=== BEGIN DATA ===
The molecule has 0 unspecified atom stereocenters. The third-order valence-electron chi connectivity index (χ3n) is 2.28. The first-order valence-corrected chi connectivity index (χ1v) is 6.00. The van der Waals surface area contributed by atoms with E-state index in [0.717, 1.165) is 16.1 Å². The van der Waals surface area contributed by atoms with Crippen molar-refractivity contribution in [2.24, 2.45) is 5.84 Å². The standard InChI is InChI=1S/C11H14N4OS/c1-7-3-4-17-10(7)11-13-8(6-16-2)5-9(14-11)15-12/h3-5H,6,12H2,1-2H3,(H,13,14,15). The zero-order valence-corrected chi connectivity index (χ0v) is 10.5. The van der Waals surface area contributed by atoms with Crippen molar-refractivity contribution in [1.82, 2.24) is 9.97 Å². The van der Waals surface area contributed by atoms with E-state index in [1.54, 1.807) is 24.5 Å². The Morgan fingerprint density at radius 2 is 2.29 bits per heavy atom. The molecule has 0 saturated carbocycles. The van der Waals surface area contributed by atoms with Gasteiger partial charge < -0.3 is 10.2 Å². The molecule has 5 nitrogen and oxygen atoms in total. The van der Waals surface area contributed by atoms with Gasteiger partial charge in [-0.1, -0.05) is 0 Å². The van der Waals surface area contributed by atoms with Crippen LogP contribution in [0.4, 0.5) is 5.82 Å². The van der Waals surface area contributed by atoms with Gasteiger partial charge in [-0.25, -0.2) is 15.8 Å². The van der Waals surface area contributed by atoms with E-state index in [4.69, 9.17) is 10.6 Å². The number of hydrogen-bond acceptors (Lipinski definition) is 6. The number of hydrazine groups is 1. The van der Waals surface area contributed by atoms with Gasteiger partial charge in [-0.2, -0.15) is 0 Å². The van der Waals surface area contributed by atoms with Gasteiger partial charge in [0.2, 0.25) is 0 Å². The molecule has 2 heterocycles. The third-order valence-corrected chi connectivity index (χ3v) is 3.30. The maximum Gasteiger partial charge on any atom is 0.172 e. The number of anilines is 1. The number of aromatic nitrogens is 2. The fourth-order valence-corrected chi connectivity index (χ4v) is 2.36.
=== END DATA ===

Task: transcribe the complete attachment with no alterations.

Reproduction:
The molecule has 0 unspecified atom stereocenters. The third-order valence-electron chi connectivity index (χ3n) is 2.28. The first-order valence-corrected chi connectivity index (χ1v) is 6.00. The van der Waals surface area contributed by atoms with E-state index in [0.717, 1.165) is 16.1 Å². The van der Waals surface area contributed by atoms with Crippen molar-refractivity contribution in [2.24, 2.45) is 5.84 Å². The standard InChI is InChI=1S/C11H14N4OS/c1-7-3-4-17-10(7)11-13-8(6-16-2)5-9(14-11)15-12/h3-5H,6,12H2,1-2H3,(H,13,14,15). The zero-order valence-corrected chi connectivity index (χ0v) is 10.5. The van der Waals surface area contributed by atoms with Crippen molar-refractivity contribution in [1.82, 2.24) is 9.97 Å². The van der Waals surface area contributed by atoms with E-state index in [1.54, 1.807) is 24.5 Å². The Morgan fingerprint density at radius 2 is 2.29 bits per heavy atom. The molecule has 0 saturated carbocycles. The van der Waals surface area contributed by atoms with Gasteiger partial charge < -0.3 is 10.2 Å². The molecule has 5 nitrogen and oxygen atoms in total. The van der Waals surface area contributed by atoms with Gasteiger partial charge in [-0.1, -0.05) is 0 Å². The van der Waals surface area contributed by atoms with Crippen LogP contribution in [0.4, 0.5) is 5.82 Å². The van der Waals surface area contributed by atoms with Gasteiger partial charge in [-0.25, -0.2) is 15.8 Å². The van der Waals surface area contributed by atoms with E-state index in [4.69, 9.17) is 10.6 Å². The number of hydrogen-bond acceptors (Lipinski definition) is 6. The number of hydrazine groups is 1. The van der Waals surface area contributed by atoms with Gasteiger partial charge in [-0.2, -0.15) is 0 Å². The van der Waals surface area contributed by atoms with Gasteiger partial charge in [0.2, 0.25) is 0 Å². The molecule has 2 heterocycles. The third-order valence-corrected chi connectivity index (χ3v) is 3.30. The maximum Gasteiger partial charge on any atom is 0.172 e. The number of anilines is 1. The number of aromatic nitrogens is 2. The fourth-order valence-corrected chi connectivity index (χ4v) is 2.36.